Top Comic Book Adaptations: No. 13 – The Avengers


theavengersUnderstanding the impact of The Avengers, released just four short years ago, can be difficult for anyone newer to this world of comic book wonder. There is no arguing with the massive take at the box office – smashing records just now being broken by Star Wars: The Force Awakens. Interestingly, those two films are similar in how they achieved such massive success. They are heavy on awe-inspiring spectacles and packed with nostalgia, allowing the stories that came before to provide most of the emotional drama and serving as a stupendous payoff for fans who have been waiting for this moment for decades.

It’s hard to recall with clarity now, but the Avengers were once the castoffs of the Marvel universe. Spider-Man and the X-Men have always (or at least since the early 80s) been the top dogs and other than Captain America, most of the other Avengers had fallen into obscurity. The whole reason to bring these characters together in the comics was to attempt to multiply their dying popularity.

But when Marvel Studios found themselves in the odd position of not owning the licenses to their most beloved franchises they turned their attention once again to their superteam and had the foresight to see an entire cinematic universe to build around them. In doing so, they became pioneers in something the books have seen for years but which had never appeared on the big screen: the team up.

As I’ve mentioned earlier in this list, origin stories have been played out, and as this entire list shows, one-shot, single-character stories are incredibly common. But much of the fun of the comic books is knowing that each of these characters plays a part in a much bigger story and it wasn’t until The Avengers in 2012 that we got to see that done with all the Hollywood flair. The film was nominated for the Academy Award for Best Visual Effects.

This really was a unique event in the history of film. We’ve seen sequels before, but one movie as a sequel to five separate movies was a whole new thing. The script had to balance at least eight characters/actors capable of fronting their own project. This includes Clark Gregg’s Agent Coulson who anchors an entire television show, and Scarlett Johansson’s Black Widow who for some reason has not received a stand-alone project but hopefully still will in the future. That number goes up to nine if you include Samuel L. Jackson as Nick Fury.

There is so much going on in this film that it could easily have been an unmitigated disaster. Instead, the actors brought their best and gave each their own moments to shine.

The Avengers is a big popcorn blockbuster that anyone can enjoy because it’s damn fun and amazing to look at. For hardcore fans, it was beyond cathartic to see such earnest portrayals of these long-loved characters finally be brought into live-action in a believable way. Robert Downey Jr. and Chris Evans have captured in a new era the excitement that comic book readers felt the first time Cap and Iron Man teamed up on the colored page. Mark Ruffalo’s re-casting as Bruce Banner was a revelation and one could argue that he stole this particular film.

To finish where we started, much like the seventh entry in the Star Wars franchise, the sixth film in the MCU was also a set-up movie. Not only did Joss Whedon and the rest of the filmmakers need to balance all those actors and characters and massive set pieces, they had to keep in mind a vast future. The climactic scene sees an army of aliens attacking New York city, an event they are still talking about on Daredevil and Jessica Jones. The brilliance of The Avengers lies in its ability to be so many things underneath the surface of mostly just being a fun action flick.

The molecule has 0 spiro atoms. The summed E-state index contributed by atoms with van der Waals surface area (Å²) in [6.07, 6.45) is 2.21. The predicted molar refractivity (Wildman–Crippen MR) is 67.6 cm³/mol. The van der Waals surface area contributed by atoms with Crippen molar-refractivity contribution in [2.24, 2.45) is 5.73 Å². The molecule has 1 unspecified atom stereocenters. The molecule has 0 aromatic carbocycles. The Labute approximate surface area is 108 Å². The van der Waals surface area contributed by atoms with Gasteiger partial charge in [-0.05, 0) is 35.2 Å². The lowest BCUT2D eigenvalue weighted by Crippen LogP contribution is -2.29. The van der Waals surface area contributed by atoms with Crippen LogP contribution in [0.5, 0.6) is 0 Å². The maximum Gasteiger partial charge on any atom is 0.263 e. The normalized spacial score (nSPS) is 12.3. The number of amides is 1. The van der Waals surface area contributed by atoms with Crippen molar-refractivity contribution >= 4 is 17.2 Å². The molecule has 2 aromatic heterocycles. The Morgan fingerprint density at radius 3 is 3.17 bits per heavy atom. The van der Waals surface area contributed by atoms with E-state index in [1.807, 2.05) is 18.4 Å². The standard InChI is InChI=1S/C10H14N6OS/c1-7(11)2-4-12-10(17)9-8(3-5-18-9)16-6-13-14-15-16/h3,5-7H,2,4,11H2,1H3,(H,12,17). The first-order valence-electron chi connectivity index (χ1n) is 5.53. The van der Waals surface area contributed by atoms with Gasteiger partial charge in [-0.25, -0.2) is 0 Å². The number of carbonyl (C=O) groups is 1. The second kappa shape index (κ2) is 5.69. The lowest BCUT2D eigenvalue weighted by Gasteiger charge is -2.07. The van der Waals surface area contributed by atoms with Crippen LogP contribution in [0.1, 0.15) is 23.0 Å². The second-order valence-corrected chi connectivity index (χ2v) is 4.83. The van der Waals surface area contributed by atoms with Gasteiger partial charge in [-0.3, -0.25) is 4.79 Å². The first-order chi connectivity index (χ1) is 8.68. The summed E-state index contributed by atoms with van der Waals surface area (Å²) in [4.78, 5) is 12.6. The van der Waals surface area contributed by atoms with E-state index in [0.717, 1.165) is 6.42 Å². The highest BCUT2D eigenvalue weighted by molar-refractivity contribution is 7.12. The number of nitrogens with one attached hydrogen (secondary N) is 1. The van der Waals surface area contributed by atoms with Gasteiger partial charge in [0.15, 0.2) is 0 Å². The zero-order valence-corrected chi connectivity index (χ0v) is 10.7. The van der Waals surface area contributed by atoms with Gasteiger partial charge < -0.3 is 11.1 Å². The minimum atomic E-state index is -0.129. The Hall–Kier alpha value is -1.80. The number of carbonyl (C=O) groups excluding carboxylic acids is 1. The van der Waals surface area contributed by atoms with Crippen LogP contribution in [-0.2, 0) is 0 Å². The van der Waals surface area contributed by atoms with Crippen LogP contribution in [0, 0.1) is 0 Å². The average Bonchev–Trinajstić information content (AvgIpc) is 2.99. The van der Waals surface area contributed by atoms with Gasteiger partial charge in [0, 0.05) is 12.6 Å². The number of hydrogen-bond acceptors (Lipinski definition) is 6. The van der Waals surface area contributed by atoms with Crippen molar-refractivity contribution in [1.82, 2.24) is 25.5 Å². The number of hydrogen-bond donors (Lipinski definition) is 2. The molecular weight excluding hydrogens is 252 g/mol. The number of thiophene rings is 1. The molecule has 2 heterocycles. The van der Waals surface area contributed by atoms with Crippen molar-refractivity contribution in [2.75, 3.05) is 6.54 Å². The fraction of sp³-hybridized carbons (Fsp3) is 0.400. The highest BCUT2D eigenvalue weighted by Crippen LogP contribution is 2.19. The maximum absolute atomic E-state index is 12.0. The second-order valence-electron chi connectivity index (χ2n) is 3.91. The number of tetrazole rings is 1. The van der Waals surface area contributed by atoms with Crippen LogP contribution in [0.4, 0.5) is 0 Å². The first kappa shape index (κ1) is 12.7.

It can be enjoyed on its own, but the more supporting materials you view, the better it gets. The film was so expertly made, that it has become the standard and the proof that crossover content can work, which opened up the world for adapting the best stories from the source material that exist. This included the coming Civil War and Justice League adventures. No longer can too many characters, or too much complexity be an excuse to tell simpler stories because The Avengers showed us all exactly how it can – and absolutely should – be done.

Complete 35-part list for best comic book adaptations ever!

Part 1 – Daredevil / Part 2 – The Dark Knight / Part 3 – V for Vendetta
Part 4 – The Flash / Part 5 – Sin City / Part 6 – The Crow
Part 7 – Agent Carter / Part 8 – X-Men: Days of Future Past / Part 9 – Captain America: The Winter Soldier
Part 10 – Guardians of the Galaxy / Part 11 – X2: X-Men United / Part 12 – Iron Man
Part 13 – The Avengers / Part 14 – Teenage Mutant Ninja Turtles (1990) / Part 15 – Superman (Richard Donner)
Part 16 – Hellboy / Part 17 – The Incredible Hulk / Part 18 – X-Men: First Class
Part 19 – Spider-Man 2 (Sam Raimi) / Part 20 – Thor / Part 21 – Ant-Man
Part 22 – The Dark Knight Rises / Part 23 – Spawn / Part 24 – Agents of S.H.I.E.L.D. – Season Two
Part 25 – Avengers: Age of Ultron / Part 26 – Batman Begins (Christopher Nolan) / Part 27 – Captain America: The First Avengers
Part 28 – Batman (Tim Burton) / Part 29 – X-Men (Bryan Singer) / Part 30 – Spider-Man (Sam Raimi)
Part 31 – Smallville: Season One / Part 32 – Hellboy II: The Golden Army / Part 33 – Teenage Mutant Ninja Turtles 2, 3
Part 34 – 300 / Part 35 – Man of Steel / Extra Part – Final Thoughts


About Author

Drew Creasman (or DC for short) is a writer and podcaster for POP CULTURE SPIN, BMF SPORTS, and the Colorado Rockies SBNation affiliate Purple Row. He also works independently as a singer-songwriter in the Boulder and Denver areas. Drew is "analytics curious" and constantly seeks to understand as many different possible ways of looking at and understanding sports whether it be diving deep into the newest available numbers or casting them all aside for a moment and relying solely on the eyes.